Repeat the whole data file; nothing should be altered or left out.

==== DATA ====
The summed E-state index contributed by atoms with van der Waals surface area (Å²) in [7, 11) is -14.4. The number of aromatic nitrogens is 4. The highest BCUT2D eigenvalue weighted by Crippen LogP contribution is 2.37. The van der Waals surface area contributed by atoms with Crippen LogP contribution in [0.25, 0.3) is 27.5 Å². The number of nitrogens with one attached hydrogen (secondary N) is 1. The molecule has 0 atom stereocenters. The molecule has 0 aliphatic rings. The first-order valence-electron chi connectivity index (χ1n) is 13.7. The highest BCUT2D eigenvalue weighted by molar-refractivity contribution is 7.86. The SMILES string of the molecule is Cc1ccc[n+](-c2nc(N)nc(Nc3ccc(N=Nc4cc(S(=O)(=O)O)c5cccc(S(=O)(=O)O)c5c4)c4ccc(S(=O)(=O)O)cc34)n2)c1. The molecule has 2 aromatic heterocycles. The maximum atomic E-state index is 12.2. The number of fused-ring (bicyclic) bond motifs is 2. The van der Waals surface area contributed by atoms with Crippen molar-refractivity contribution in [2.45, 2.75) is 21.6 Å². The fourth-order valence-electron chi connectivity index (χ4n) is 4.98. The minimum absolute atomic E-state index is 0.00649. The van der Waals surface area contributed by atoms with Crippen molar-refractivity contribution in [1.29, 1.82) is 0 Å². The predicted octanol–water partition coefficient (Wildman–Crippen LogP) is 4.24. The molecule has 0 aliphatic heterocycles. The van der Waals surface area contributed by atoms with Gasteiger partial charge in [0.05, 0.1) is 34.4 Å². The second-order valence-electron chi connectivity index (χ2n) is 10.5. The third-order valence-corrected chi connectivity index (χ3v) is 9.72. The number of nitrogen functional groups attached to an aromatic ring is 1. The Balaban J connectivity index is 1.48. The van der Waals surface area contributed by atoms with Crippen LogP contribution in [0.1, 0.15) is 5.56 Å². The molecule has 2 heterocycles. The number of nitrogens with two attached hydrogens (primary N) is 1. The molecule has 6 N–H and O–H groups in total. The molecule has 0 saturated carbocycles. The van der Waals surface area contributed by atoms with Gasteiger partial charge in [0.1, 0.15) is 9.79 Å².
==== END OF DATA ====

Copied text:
The summed E-state index contributed by atoms with van der Waals surface area (Å²) in [7, 11) is -14.4. The number of aromatic nitrogens is 4. The highest BCUT2D eigenvalue weighted by Crippen LogP contribution is 2.37. The van der Waals surface area contributed by atoms with Crippen LogP contribution in [0.25, 0.3) is 27.5 Å². The number of nitrogens with one attached hydrogen (secondary N) is 1. The molecule has 0 atom stereocenters. The molecule has 0 aliphatic rings. The first-order valence-electron chi connectivity index (χ1n) is 13.7. The highest BCUT2D eigenvalue weighted by molar-refractivity contribution is 7.86. The SMILES string of the molecule is Cc1ccc[n+](-c2nc(N)nc(Nc3ccc(N=Nc4cc(S(=O)(=O)O)c5cccc(S(=O)(=O)O)c5c4)c4ccc(S(=O)(=O)O)cc34)n2)c1. The molecule has 2 aromatic heterocycles. The maximum atomic E-state index is 12.2. The number of fused-ring (bicyclic) bond motifs is 2. The van der Waals surface area contributed by atoms with Crippen molar-refractivity contribution in [2.45, 2.75) is 21.6 Å². The fourth-order valence-electron chi connectivity index (χ4n) is 4.98. The minimum absolute atomic E-state index is 0.00649. The van der Waals surface area contributed by atoms with Crippen molar-refractivity contribution in [1.29, 1.82) is 0 Å². The predicted octanol–water partition coefficient (Wildman–Crippen LogP) is 4.24. The molecule has 0 aliphatic heterocycles. The van der Waals surface area contributed by atoms with Gasteiger partial charge in [0.05, 0.1) is 34.4 Å². The second-order valence-electron chi connectivity index (χ2n) is 10.5. The third-order valence-corrected chi connectivity index (χ3v) is 9.72. The number of nitrogen functional groups attached to an aromatic ring is 1. The Balaban J connectivity index is 1.48. The van der Waals surface area contributed by atoms with Crippen LogP contribution in [0.1, 0.15) is 5.56 Å². The molecule has 2 heterocycles. The number of nitrogens with two attached hydrogens (primary N) is 1. The molecule has 6 N–H and O–H groups in total. The molecule has 0 saturated carbocycles. The van der Waals surface area contributed by atoms with Gasteiger partial charge in [0.1, 0.15) is 9.79 Å².